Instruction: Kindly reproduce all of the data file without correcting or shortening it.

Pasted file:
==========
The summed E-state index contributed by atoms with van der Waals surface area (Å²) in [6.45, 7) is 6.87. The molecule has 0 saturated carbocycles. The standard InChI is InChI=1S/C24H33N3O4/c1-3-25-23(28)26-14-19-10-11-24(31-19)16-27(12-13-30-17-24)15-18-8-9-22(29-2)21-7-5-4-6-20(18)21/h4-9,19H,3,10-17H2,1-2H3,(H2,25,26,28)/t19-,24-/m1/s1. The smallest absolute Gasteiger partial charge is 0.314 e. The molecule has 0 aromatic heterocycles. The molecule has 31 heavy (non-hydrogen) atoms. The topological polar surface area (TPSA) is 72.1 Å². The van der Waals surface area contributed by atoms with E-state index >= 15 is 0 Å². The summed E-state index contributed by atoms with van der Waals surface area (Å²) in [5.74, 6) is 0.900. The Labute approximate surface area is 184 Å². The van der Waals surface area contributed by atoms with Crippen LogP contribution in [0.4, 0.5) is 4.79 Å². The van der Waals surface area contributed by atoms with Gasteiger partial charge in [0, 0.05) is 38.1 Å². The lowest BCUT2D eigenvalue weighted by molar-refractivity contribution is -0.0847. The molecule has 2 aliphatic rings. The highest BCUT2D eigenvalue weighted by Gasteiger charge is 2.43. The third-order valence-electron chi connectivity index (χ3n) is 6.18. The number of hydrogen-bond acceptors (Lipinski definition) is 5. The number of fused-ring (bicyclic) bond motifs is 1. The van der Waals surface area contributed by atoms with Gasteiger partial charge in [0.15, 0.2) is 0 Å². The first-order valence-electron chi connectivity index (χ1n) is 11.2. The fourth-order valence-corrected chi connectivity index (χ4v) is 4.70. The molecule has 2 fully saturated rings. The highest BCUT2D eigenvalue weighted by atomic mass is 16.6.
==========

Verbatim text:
The summed E-state index contributed by atoms with van der Waals surface area (Å²) in [6.45, 7) is 6.87. The molecule has 0 saturated carbocycles. The standard InChI is InChI=1S/C24H33N3O4/c1-3-25-23(28)26-14-19-10-11-24(31-19)16-27(12-13-30-17-24)15-18-8-9-22(29-2)21-7-5-4-6-20(18)21/h4-9,19H,3,10-17H2,1-2H3,(H2,25,26,28)/t19-,24-/m1/s1. The smallest absolute Gasteiger partial charge is 0.314 e. The molecule has 0 aromatic heterocycles. The molecule has 31 heavy (non-hydrogen) atoms. The topological polar surface area (TPSA) is 72.1 Å². The van der Waals surface area contributed by atoms with E-state index >= 15 is 0 Å². The summed E-state index contributed by atoms with van der Waals surface area (Å²) in [5.74, 6) is 0.900. The Labute approximate surface area is 184 Å². The van der Waals surface area contributed by atoms with Crippen LogP contribution in [0.4, 0.5) is 4.79 Å². The van der Waals surface area contributed by atoms with Gasteiger partial charge in [0, 0.05) is 38.1 Å². The lowest BCUT2D eigenvalue weighted by molar-refractivity contribution is -0.0847. The molecule has 2 aliphatic rings. The highest BCUT2D eigenvalue weighted by Gasteiger charge is 2.43. The third-order valence-electron chi connectivity index (χ3n) is 6.18. The number of hydrogen-bond acceptors (Lipinski definition) is 5. The number of fused-ring (bicyclic) bond motifs is 1. The van der Waals surface area contributed by atoms with Gasteiger partial charge in [0.15, 0.2) is 0 Å². The first-order valence-electron chi connectivity index (χ1n) is 11.2. The fourth-order valence-corrected chi connectivity index (χ4v) is 4.70. The molecule has 2 fully saturated rings. The highest BCUT2D eigenvalue weighted by atomic mass is 16.6.